CHIRAPAQ was founded in 1986, in the context of the terrorist violence that was afflicting Peru. This is why our working on behalf of culture is strictly tied to the defence of life, and it led us to work with migrants and displaced persons in soup kitchens in Ayacucho, Lima and Huancayo. Those who used them – mostly children, women and elderly people – found not only revitalizing nourishment for their bodies, but also a way of recovering, in some measure, their community way of life, which they had painfully lost.
In 1990, we decided to concentrate our efforts on Ayacucho, in coordination with what was then the Ayacucho Association of Families of Missing Persons (ANFASEP), giving substance to the proposal of ‘Improved nutrition with native and local products’ and serving approximately 240 children, victims of violence and acute malnutrition each day. The artistic-expression workshops complemented physical recovery with emotional recovery.
This action was to produce the seed from which the Ñoqanchiq Programme grew, a space for the development of creative and artistic skills for children, helping them to overcome the trauma of violence, to assert their identity and build self-esteem. The adult women also encountered a space for rehabilitation showing the children and young people their knowledge of weaving on the back-strap loom.
It was never suggested that the soup kitchens should have a welfare function but, rather, were to serve as centres for socio-cultural revival in a context of terrorist violence and extreme poverty, where the right to life went hand in hand with the right to one’s own culture. The next step was to seek a certain sustainability for the provision of supplies, for which we implemented small organic gardens and the rearing of small animals.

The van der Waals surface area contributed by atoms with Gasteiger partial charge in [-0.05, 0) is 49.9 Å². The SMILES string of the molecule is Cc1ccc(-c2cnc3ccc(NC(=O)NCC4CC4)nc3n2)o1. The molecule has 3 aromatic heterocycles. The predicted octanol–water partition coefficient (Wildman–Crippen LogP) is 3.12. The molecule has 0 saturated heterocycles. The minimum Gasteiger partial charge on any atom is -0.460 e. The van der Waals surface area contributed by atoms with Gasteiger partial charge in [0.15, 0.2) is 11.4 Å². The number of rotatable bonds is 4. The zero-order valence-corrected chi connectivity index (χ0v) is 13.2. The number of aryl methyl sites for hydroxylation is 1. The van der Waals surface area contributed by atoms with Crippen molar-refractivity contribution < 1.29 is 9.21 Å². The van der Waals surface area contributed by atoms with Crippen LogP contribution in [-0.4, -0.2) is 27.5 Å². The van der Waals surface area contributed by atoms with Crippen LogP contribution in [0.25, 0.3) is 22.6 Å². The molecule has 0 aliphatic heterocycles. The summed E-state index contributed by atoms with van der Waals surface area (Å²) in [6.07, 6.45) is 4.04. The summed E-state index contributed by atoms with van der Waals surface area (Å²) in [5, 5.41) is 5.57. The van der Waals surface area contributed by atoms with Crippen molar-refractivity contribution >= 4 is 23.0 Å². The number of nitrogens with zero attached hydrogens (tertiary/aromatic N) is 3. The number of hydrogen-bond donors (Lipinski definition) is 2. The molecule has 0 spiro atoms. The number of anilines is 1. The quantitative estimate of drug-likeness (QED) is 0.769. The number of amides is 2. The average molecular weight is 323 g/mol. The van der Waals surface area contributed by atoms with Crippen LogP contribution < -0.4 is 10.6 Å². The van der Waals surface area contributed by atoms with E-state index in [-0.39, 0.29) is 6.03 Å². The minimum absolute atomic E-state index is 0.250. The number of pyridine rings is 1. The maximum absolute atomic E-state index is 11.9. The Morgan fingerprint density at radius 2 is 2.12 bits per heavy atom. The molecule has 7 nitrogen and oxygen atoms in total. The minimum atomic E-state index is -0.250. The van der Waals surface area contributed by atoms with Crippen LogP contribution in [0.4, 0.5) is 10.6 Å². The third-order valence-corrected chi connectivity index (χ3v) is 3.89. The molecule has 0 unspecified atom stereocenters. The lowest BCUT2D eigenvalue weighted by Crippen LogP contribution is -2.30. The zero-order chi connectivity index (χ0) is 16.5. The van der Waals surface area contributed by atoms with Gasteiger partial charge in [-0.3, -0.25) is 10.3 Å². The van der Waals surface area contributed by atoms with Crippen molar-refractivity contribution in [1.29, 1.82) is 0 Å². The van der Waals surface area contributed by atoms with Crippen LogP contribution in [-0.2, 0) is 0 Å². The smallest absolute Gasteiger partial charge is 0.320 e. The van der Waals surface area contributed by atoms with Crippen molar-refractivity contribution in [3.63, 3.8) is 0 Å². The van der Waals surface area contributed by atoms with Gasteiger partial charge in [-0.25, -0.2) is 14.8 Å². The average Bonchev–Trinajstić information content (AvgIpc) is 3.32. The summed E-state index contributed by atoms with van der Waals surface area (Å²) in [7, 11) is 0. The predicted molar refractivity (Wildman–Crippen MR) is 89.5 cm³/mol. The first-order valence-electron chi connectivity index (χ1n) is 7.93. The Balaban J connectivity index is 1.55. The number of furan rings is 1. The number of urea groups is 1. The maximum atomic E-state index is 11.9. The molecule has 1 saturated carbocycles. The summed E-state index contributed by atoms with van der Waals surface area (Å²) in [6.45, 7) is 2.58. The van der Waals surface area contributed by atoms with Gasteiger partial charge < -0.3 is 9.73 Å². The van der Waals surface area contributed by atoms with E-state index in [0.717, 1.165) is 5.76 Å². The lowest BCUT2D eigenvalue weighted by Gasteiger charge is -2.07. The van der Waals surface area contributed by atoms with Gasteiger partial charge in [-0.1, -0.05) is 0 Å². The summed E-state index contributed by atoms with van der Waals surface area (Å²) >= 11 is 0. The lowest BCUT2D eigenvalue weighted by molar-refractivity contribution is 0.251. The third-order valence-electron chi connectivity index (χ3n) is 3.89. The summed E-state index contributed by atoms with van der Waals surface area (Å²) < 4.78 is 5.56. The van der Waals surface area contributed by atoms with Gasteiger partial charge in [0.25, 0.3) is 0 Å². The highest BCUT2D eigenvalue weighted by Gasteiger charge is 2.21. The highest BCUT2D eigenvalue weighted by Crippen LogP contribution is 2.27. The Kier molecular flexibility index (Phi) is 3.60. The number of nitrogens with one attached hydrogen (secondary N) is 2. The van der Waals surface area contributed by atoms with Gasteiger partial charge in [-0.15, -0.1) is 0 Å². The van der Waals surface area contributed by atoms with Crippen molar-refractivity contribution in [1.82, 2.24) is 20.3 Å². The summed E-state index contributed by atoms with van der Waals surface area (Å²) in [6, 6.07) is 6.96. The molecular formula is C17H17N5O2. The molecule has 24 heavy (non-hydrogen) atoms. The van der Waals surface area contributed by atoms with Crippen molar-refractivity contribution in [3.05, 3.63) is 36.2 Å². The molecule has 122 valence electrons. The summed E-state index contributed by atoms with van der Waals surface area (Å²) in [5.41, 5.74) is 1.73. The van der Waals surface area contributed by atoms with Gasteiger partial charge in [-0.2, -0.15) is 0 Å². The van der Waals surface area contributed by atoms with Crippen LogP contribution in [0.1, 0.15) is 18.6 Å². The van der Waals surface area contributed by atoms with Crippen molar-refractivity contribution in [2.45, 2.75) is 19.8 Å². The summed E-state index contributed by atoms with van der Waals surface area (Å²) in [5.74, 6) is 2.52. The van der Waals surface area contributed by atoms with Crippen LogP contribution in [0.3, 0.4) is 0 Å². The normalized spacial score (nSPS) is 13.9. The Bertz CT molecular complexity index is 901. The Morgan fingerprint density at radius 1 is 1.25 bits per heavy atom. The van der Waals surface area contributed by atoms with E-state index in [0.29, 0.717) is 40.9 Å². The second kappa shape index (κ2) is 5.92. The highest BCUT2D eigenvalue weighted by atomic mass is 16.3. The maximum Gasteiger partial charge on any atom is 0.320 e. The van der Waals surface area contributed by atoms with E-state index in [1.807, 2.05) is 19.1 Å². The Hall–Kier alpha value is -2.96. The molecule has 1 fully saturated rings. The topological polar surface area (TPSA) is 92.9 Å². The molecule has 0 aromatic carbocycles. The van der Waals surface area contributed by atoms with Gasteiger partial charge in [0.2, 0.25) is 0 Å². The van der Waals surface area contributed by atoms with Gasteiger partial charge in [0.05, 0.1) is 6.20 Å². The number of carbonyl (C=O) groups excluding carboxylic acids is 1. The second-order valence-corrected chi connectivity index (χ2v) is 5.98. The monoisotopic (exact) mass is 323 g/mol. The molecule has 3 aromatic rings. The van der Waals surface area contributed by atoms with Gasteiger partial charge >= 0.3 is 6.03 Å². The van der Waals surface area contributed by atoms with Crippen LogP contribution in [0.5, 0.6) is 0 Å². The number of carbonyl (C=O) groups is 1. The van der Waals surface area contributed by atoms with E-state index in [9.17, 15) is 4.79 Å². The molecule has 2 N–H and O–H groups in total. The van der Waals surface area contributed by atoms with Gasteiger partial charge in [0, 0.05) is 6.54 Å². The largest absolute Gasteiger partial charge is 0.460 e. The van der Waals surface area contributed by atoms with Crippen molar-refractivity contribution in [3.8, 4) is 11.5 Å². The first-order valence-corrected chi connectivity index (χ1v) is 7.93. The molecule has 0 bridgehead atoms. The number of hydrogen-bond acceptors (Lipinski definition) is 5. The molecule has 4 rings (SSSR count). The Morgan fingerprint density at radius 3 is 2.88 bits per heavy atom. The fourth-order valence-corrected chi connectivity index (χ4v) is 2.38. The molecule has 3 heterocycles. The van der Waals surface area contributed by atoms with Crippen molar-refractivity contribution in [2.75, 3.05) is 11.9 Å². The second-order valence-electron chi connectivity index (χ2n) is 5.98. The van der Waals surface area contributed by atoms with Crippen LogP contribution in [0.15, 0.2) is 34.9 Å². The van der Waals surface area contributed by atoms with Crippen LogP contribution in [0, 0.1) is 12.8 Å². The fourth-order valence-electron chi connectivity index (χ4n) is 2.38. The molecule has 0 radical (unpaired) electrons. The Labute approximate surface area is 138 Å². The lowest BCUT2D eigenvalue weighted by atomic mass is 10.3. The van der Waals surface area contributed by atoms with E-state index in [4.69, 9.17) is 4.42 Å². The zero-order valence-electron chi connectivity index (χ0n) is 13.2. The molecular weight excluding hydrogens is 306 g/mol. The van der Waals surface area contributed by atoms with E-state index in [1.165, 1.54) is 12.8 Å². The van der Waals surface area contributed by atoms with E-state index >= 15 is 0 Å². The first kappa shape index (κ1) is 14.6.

This experience made us realize that we could work for the recovery of Andean cultivars which were being lost owing to abandonment of the countryside (forced displacement of people) and the commercial expansion of non-native products which, although relatively cheap, do not provide such good food value. It was thus that in 1996 the Food Sovereignty and Security Programme came into being in order to retrieve ancient traditional agricultural knowledge and practices and, with them, the rich biodiversity of the zone.
The decision to advocate for policies that defend women’s rights arose from the central role played by women in the processes of nutrition, who would take on the commitment to work for the wellbeing of their neighbourhoods and communities. At the same time, the world was preparing for the Fourth World Conference on Women (Beijing 95). CHIRAPAQ, through its Indigenous Woman programme, took up the challenge to encourage indigenous women to act with a view to Beijing 95, first with participatory diagnoses of the situation of indigenous women, and then promoting their articulation.
In 30 years of work for our peoples and cultures, we have shown a face which must not be lost, a culture that has resisted and survived, and which contributes to society proposals including its knowledge and values, a world-view, and respect for nature – nowadays more relevant than ever.